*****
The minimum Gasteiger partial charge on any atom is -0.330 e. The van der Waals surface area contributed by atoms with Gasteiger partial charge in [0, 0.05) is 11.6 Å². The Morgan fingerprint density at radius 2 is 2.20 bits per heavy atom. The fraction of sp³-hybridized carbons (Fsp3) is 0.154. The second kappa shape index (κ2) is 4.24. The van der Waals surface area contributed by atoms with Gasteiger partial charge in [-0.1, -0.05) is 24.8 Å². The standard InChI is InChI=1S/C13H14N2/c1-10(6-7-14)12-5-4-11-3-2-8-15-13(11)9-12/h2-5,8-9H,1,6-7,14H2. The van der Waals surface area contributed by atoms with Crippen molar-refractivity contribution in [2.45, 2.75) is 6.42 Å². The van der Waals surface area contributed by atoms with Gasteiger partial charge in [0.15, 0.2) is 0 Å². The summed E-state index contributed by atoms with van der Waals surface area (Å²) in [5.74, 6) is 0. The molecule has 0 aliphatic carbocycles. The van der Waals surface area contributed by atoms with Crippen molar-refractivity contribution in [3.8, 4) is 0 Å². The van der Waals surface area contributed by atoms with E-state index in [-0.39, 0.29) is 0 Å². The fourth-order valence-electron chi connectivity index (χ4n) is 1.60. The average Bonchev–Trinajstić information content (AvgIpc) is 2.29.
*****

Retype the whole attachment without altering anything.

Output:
The minimum Gasteiger partial charge on any atom is -0.330 e. The van der Waals surface area contributed by atoms with Gasteiger partial charge in [0, 0.05) is 11.6 Å². The Morgan fingerprint density at radius 2 is 2.20 bits per heavy atom. The fraction of sp³-hybridized carbons (Fsp3) is 0.154. The second kappa shape index (κ2) is 4.24. The van der Waals surface area contributed by atoms with Gasteiger partial charge in [-0.1, -0.05) is 24.8 Å². The standard InChI is InChI=1S/C13H14N2/c1-10(6-7-14)12-5-4-11-3-2-8-15-13(11)9-12/h2-5,8-9H,1,6-7,14H2. The van der Waals surface area contributed by atoms with Crippen molar-refractivity contribution in [2.45, 2.75) is 6.42 Å². The van der Waals surface area contributed by atoms with Gasteiger partial charge in [0.15, 0.2) is 0 Å². The summed E-state index contributed by atoms with van der Waals surface area (Å²) in [5.74, 6) is 0. The molecule has 0 aliphatic carbocycles. The van der Waals surface area contributed by atoms with Crippen molar-refractivity contribution in [3.8, 4) is 0 Å². The van der Waals surface area contributed by atoms with E-state index in [-0.39, 0.29) is 0 Å². The fourth-order valence-electron chi connectivity index (χ4n) is 1.60. The average Bonchev–Trinajstić information content (AvgIpc) is 2.29.